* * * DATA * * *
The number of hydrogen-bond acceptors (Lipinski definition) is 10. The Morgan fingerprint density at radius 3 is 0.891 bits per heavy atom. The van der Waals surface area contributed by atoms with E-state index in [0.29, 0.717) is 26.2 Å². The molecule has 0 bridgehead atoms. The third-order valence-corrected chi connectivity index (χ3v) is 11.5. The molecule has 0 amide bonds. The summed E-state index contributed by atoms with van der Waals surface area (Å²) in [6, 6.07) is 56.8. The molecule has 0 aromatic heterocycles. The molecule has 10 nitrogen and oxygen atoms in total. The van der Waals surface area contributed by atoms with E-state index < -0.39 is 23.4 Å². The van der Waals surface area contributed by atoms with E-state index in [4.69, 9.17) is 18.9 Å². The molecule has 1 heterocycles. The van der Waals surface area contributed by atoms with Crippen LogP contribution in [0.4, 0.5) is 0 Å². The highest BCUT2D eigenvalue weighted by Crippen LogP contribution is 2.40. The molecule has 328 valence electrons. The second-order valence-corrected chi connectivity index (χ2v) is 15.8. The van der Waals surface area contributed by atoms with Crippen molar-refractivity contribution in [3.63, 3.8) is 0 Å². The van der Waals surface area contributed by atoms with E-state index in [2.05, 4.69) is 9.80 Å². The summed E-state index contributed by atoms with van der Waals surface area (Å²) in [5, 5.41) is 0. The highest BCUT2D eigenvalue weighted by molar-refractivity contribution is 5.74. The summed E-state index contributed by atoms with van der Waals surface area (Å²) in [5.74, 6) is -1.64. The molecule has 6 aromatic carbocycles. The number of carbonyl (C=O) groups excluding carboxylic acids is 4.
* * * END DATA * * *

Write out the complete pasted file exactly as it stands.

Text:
The number of hydrogen-bond acceptors (Lipinski definition) is 10. The Morgan fingerprint density at radius 3 is 0.891 bits per heavy atom. The van der Waals surface area contributed by atoms with E-state index in [0.29, 0.717) is 26.2 Å². The molecule has 0 bridgehead atoms. The third-order valence-corrected chi connectivity index (χ3v) is 11.5. The molecule has 0 amide bonds. The summed E-state index contributed by atoms with van der Waals surface area (Å²) in [6, 6.07) is 56.8. The molecule has 0 aromatic heterocycles. The molecule has 10 nitrogen and oxygen atoms in total. The van der Waals surface area contributed by atoms with E-state index < -0.39 is 23.4 Å². The van der Waals surface area contributed by atoms with E-state index in [4.69, 9.17) is 18.9 Å². The molecule has 1 heterocycles. The van der Waals surface area contributed by atoms with Crippen LogP contribution in [0.4, 0.5) is 0 Å². The highest BCUT2D eigenvalue weighted by Crippen LogP contribution is 2.40. The molecule has 328 valence electrons. The second-order valence-corrected chi connectivity index (χ2v) is 15.8. The van der Waals surface area contributed by atoms with Crippen molar-refractivity contribution in [3.63, 3.8) is 0 Å². The van der Waals surface area contributed by atoms with E-state index in [2.05, 4.69) is 9.80 Å². The summed E-state index contributed by atoms with van der Waals surface area (Å²) in [5, 5.41) is 0. The highest BCUT2D eigenvalue weighted by molar-refractivity contribution is 5.74. The summed E-state index contributed by atoms with van der Waals surface area (Å²) in [5.74, 6) is -1.64. The molecule has 6 aromatic carbocycles. The number of carbonyl (C=O) groups excluding carboxylic acids is 4.